Ornamedibles – The ClimbersPosted on : April 17, 2015
Blending edible plants into the ornamental garden is a trend that is growing by the season. There are several things driving this trend.
One is space. It does not take long after we start growing fruits and vegetables that space becomes an issue. We fill all of our bed space, every container we can get our hands on, and then what to do?
Another is style. The traditional hill and furrow vegetable garden seems out of place in a modern garden where outdoor living space is as stylish as indoor garden space.
And so the concept of Ornamedibles comes to the rescue. It’s pretty easy to blend Ornamedibles into the garden. But there is one group that requires a bit of creativity – the climbers.
What are Ornamedible Climbers?
Any vining, climbing or sprawling fruit or vegetable that is both edible and attractive to you can be considered an Ornamedible Climber.
There are several qualities that can make an edible plant an Ornamedible:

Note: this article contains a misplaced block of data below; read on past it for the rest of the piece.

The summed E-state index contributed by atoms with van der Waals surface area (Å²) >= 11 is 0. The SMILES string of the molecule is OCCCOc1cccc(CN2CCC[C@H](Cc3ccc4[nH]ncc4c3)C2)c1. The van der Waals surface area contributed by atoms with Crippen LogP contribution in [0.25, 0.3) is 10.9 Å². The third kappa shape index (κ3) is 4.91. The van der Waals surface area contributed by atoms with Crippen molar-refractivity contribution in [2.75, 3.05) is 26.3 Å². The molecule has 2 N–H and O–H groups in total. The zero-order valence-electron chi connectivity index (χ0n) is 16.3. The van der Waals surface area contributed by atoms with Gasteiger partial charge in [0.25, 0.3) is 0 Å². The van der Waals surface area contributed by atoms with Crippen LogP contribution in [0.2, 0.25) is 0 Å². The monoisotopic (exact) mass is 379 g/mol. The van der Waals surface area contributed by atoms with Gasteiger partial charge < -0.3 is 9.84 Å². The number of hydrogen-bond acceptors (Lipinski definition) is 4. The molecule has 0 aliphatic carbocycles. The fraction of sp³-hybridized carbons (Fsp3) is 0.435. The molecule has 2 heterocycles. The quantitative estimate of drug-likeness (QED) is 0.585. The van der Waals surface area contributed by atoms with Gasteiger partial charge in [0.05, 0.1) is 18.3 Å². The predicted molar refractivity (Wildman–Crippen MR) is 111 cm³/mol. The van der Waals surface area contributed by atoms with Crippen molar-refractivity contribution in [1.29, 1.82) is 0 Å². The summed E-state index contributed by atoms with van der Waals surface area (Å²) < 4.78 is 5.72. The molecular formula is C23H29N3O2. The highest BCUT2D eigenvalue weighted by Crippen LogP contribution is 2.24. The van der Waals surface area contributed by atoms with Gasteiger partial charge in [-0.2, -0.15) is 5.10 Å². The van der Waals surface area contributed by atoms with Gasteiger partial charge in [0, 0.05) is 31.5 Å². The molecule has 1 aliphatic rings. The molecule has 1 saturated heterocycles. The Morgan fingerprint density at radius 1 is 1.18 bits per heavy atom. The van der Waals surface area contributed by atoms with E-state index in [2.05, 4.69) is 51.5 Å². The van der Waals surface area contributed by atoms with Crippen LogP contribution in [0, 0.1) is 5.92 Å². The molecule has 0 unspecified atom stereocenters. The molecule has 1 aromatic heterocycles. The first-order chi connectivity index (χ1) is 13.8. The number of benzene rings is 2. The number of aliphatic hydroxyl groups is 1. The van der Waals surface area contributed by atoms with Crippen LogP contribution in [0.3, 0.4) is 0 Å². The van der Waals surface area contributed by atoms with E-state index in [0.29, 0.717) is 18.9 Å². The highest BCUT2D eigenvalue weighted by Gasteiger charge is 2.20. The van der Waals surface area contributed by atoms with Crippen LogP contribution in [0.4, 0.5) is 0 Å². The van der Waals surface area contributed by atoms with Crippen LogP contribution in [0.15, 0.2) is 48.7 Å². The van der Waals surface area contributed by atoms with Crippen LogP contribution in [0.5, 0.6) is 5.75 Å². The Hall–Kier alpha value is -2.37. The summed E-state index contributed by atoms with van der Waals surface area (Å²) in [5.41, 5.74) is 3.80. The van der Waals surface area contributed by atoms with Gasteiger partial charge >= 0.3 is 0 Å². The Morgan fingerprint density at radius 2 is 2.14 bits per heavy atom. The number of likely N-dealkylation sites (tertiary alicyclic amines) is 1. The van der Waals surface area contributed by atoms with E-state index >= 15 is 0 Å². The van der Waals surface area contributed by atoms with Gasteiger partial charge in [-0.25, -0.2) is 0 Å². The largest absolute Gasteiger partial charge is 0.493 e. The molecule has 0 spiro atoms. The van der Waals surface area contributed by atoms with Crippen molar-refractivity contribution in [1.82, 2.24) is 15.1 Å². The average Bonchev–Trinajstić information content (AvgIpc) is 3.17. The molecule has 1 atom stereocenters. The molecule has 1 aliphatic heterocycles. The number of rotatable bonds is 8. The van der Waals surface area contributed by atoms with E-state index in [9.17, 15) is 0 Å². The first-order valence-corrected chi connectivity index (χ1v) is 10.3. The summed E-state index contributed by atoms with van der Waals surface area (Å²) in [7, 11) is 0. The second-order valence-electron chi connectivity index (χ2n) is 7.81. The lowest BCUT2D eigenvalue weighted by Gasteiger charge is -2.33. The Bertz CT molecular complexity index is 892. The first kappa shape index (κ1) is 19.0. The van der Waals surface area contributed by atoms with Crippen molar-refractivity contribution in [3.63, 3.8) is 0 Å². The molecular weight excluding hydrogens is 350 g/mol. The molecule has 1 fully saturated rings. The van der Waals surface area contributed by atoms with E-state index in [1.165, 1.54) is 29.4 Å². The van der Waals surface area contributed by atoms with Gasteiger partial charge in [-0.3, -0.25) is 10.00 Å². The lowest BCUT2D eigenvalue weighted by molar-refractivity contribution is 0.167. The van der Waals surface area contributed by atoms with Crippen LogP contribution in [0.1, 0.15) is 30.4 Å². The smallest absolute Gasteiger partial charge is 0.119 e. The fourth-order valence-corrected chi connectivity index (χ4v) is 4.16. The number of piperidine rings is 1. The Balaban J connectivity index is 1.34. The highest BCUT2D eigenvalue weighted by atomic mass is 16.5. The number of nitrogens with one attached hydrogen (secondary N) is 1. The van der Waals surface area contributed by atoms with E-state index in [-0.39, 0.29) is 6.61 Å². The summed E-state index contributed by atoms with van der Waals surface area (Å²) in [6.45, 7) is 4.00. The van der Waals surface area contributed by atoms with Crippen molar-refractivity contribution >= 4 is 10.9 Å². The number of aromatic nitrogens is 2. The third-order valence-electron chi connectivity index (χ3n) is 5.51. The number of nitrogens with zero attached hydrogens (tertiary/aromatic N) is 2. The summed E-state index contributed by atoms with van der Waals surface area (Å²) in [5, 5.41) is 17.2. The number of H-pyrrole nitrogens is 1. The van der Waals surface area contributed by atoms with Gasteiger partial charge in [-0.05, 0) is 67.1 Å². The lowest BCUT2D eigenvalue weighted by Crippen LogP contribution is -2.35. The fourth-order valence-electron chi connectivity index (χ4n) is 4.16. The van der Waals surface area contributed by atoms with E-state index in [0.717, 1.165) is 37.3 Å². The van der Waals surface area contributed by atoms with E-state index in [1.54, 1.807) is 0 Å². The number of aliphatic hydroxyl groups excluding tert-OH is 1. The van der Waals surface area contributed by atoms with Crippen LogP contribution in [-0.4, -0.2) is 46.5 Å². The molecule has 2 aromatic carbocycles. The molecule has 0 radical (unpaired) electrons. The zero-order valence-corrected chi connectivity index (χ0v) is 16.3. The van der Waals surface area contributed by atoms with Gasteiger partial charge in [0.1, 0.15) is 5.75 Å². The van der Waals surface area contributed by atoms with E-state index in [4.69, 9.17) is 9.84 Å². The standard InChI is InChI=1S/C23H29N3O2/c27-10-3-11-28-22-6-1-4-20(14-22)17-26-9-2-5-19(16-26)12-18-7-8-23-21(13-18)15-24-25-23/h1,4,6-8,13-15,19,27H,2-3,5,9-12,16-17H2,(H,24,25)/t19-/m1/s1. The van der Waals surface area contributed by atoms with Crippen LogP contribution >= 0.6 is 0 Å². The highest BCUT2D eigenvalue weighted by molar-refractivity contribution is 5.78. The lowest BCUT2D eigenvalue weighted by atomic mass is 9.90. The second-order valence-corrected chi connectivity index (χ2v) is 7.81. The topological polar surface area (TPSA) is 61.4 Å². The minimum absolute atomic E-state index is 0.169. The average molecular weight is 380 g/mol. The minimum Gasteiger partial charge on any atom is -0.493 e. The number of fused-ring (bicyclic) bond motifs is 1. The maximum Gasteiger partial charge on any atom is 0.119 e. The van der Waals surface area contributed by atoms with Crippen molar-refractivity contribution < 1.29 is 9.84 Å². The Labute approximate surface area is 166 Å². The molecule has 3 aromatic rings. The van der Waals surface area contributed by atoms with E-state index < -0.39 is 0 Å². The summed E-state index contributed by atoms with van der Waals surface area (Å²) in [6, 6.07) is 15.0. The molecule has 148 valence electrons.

• Color – leaf, flower, fruit
• Structure – branch or leaf arrangement, architectural interest
• Texture – feathery, fuzzy, glossy
Pole beans (Scarlet Runner and Purple Pod)
Sweet potatoes (for greens and tubers)
The Space Hogs
Some Ornamedibles are at their best when grown as climbers. These are the space hogs – cucumbers, melons, squash, pumpkins, gourds, sweet potatoes. These plants are pretty and productive, but they require so much space that growing them without support is simply not practical in most gardens. We would normally have to forego growing them, but when we treat them as Ornamedible climbers, they find themselves welcome even in small gardens.
The Upward Advantage
There are some other advantages to growing vertically. One of the most important is air flow around and through the plant. Good air circulation is one of the most effective techniques for disease prevention. Foliage dries faster, leaving less opportunity for fungal diseases such as powdery mildew.
The key to success with Ornamedible climbers is the support. You can use something existing, like a fence or wall by adding fasteners and wires or cable. You can also use a variety of stand-alone supports such as trellises, arbors, tuteurs, stakes, or cages.